HB 1268 Concerning Sentencing Enhancements. This bill eliminates certain sentencing enhancements relating to gangs and controlled substance violations and removes the requirement that multiple weapons enhancements be served consecutively.

HB 1325/SB 5451 Allowing Review of Long Sentences for Crimes Committed Before Age 25. Currently, people who committed crimes before age 18 can have lengthy sentences reviewed. This bill would increase the age from 18 to 25, recognizing that brain science shows that our brains do not become fully developed until age 25.

HB 1445 Attorney General Investigations and Reform. This bill gives the Attorney General’s Office the authority to investigate law enforcement and local corrections agencies that have engaged in systemic violations of the Washington constitution or state laws. 

HB 1479/SB 5559 Restricting Use of Restraint and Isolation of Students in Public Schools. This bill bans the use of isolation and mechanical and chemical restraints except when school resource officers are making arrests.

HB 1513/SB 5572 Improving Traffic Safety. This bill prevents law enforcement officers from pulling people over for violations that don’t impact safety, limits searches following traffic stops, and provides funding to help people fix violations.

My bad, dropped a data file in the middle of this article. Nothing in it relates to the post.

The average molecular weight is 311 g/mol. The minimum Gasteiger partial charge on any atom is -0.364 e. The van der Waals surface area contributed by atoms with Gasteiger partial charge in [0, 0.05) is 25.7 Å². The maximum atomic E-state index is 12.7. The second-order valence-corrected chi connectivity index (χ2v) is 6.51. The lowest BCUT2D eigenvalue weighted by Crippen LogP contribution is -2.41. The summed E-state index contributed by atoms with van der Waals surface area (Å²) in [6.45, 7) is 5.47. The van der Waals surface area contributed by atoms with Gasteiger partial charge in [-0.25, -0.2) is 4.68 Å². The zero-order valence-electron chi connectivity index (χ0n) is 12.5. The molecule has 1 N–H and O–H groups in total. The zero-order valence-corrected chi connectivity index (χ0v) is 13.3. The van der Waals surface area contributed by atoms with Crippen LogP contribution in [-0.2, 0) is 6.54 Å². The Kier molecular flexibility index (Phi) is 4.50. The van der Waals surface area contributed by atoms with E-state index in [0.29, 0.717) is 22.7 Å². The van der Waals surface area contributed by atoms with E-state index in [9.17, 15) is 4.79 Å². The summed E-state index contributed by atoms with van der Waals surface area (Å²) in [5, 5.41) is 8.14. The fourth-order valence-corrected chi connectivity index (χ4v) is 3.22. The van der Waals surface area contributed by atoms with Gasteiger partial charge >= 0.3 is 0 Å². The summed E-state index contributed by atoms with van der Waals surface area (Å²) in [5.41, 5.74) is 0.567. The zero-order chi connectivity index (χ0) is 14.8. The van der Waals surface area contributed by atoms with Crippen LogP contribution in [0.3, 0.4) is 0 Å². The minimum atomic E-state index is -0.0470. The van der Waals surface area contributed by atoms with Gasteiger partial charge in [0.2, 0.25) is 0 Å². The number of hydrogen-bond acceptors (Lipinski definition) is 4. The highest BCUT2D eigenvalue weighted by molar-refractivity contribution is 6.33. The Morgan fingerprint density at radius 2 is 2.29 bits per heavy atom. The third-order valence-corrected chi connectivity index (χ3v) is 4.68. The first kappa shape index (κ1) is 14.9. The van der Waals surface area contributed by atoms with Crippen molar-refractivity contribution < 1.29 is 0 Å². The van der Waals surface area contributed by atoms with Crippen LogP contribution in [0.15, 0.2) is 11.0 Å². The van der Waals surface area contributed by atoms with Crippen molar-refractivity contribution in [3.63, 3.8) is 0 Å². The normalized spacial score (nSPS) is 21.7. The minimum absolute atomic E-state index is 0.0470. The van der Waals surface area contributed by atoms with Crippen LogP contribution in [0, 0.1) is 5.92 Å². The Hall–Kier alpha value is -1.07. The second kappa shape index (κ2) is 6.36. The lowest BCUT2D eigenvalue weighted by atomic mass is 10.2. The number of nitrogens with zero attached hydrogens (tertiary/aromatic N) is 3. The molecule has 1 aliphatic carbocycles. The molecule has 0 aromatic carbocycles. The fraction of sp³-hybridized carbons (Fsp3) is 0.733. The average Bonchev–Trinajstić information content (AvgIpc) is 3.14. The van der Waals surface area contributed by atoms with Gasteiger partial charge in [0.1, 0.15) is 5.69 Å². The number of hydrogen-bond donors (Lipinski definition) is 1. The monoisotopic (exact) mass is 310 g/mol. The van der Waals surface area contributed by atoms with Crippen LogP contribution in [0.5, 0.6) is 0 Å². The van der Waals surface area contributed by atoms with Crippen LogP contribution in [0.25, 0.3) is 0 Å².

HB 1579 Independent Prosecutions for Police Use of Deadly Force. This bill sets up an Independent Prosecutions Unit in the Attorney General’s Office to prosecute crimes involving the use of deadly force by police officers.

HB 1798 Earned Release Time for Good Behavior. This bill standardizes the allowable time off of a sentence for good behavior at up to 33 1/3% of a person’s sentence, subject to some exceptions. 

HB 1994 Authorizing Dismissal of Misdemeanor Charges. This bill authorizes the trial court to dismiss misdemeanor or gross misdemeanor charges where the defendant makes meaningful progress toward complying with court-ordered terms, conditions, or programs.

HB 2001/SB 6037 Judicial Discretion Act. This bill gives discretion to judges to reduce certain lengthy sentences upon a showing that the original sentence no longer serves the interests of justice.

HB 2030
Allowing Voting in Prison. This bill would narrow the definition of “infamous crime” to enable people who are currently incarcerated in prison to vote.

HB 2027/SB 5905
Requiring Sheriffs and Other Officers to Maintain Certification. There are several hiring and certification requirements that apply to “peace officers,” but those requirements have not specifically been imposed on sheriffs, marshals, police chiefs, reserve officers, and volunteers. This bill extends the requirements to these other types of law enforcement positions.

HB 2065/SB 5971 Eliminating Juvenile Offenses from Sentencing Range Calculations. Last year, the legislature passed HB 1324, which removed the requirement that juvenile offenses automatically be considered when calculating adult sentences. However, the legislature did not make the bill retroactive. This bill extends the application of HB 1324 to people who are currently incarcerated.